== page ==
The Bow Point Nursery concept is unique to Alberta. We use sustainable practices to grow plants designed especially for your landscape. We collect seed locally for the hardiest most vigorous plants possible. The seedlings are grown at the nursery in outside seed beds or in plug containers which are stored outside for the winter. This gives us the best possible plants to line out into our fields that grow on to become landscape sized material for your yard.

We grow in the soil in our fields (as opposed to container grown). We bare-root our plants in the spring and containerize for ease of transportation. Our soil is left in our field to be used for an infinite number of crops. We have an active compost operation which provides us with the organic material to maintain our soils to be optimum quality. We do not irrigate our fields. We have found that the native plants that like to grow here don’t need additional watering. This gives you, a stronger; less pot bound plant which will adapt to your conditions quickly and with less maintenance.

Contact us today to find out how you can use native trees, shrubs, vines and groundcovers in your landscape.

Recent Blog Post

Aspen is one of the very best, hardiest, most attractive tree we have available for our landscapes in Southern Alberta – probably all of Alberta… Wait, maybe even Canada …….. or how about North America !! The Aspen (Populus tremuloides ) is our most common overstory tree in the area west of the prairies – so common the eco-region to the north of us is the ‘Aspen Parkland’. It has been around this area since the ice of the last ice age melted. It was more than likely one of the pioneer species to start the revegetation sequence that took place 10,000 years ago. It is still a plant we recommend for reclamation of upland regions. It establishes quickly, forms good soil stabilizer root systems, does not mind the wind – hot and dry or cold and wet and provides good cover for birds and mammals. As the birds roost in the Aspen groves, they deposit the seed from other species that germinates helps to complete an ecosystem.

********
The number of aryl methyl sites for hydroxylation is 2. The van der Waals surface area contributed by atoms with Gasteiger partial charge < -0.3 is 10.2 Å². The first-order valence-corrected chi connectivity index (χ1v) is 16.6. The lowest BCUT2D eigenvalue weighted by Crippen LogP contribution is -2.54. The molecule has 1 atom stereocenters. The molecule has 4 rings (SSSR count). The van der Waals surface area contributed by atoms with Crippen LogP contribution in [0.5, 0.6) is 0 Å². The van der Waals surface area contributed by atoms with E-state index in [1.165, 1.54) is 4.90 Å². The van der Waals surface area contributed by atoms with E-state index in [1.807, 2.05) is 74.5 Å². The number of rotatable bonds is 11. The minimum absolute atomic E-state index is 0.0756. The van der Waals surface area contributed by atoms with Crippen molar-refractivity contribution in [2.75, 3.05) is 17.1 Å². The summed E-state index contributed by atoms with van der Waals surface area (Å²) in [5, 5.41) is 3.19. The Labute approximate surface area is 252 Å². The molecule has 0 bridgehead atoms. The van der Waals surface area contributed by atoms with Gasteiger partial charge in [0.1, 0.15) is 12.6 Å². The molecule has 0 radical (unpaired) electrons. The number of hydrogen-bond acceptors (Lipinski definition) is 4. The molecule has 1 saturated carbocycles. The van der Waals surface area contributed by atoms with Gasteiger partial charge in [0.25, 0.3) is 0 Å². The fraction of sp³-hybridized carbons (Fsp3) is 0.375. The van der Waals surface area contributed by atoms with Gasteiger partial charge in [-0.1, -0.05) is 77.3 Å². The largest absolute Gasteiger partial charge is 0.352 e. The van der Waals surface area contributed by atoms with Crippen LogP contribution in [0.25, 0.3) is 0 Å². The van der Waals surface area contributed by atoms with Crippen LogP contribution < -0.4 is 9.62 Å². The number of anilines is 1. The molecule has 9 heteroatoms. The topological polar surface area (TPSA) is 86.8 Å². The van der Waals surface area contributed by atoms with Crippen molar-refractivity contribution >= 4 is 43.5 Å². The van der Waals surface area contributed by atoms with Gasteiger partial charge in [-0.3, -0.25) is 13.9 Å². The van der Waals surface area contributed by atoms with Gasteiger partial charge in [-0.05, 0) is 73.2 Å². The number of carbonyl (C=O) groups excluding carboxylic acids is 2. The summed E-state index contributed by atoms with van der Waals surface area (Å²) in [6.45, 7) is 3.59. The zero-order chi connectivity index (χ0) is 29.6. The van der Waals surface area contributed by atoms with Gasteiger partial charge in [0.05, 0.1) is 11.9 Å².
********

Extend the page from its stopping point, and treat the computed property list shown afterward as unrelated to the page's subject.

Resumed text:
Aspen form groves – that is their nature, it what they do – it is what they are going to do. In a landscape design, allow for this factor, if you do not,

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This is an article I wrote for the Calgary Horticulture Society newsletter ( Calgary Gardening July 2013)

Dwarf Birch

Dwarf Birch ( Betula glandulosa) is one of our best kept secrets. A native shrub that has attractive green shiny leaves, smoky grey winter bark, orange fall colours, great form and a well-behaved nature.

Dwarf Birch have small round blunt leaves with a shiny surface. The leaves are very delicate and lend a fine texture to the plant.  The leaves turn a variety of colours in the fall, ranging from orange to light red. This is different from our other birches that turn bright yellow in the fall.

The winter effect is smoky grey outer bark with the older interior wood a deep dark red. The wood is often used in floral arrangements for winter and Christmas decorating. The heavily lenticled wood gives an interesting texture and feel to it. The lenticels are taxonomic for Birch in general, a feature consistent within the species.

Dwarf Birch is one of the few species that has the flexibility to perform well in full sun or partial shade. Because of this feature, the plant looks equally good in a wide variety of sites.  The form is upright roughly

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The use of local (source identified ) seed and cuttings for use in local landscapes.


Southern Alberta – in all of its sub-eco-zones is a very unique area in which to attempt to grow plants for our landscapes. The area around Calgary, although classified as zone 2, has some particular weather and climate patterns which are unique to the region. The area is on the western edge of the Prairies / Great Plains and on the eastern edge of the foothills of the Rocky Mountains. This geographic location leaves us with an interesting mix of attributes of the Prairies and the Foothills. We have the dry climate associated with the Prairies with open dry winters, spring rains, long dry periods in the summer and sometimes, but not consistently short periods of moisture in the fall. The plants that have evolved here to cope with this climate are able to withstand heavy frosts and frozen root zones through the winter. The unique aspect to our zones is the short seasons we have as an influence of the Foothills. The traditional Prairie habitat has long warm nights during the summer and a relatively long frost free period between late frosts and early frosts.

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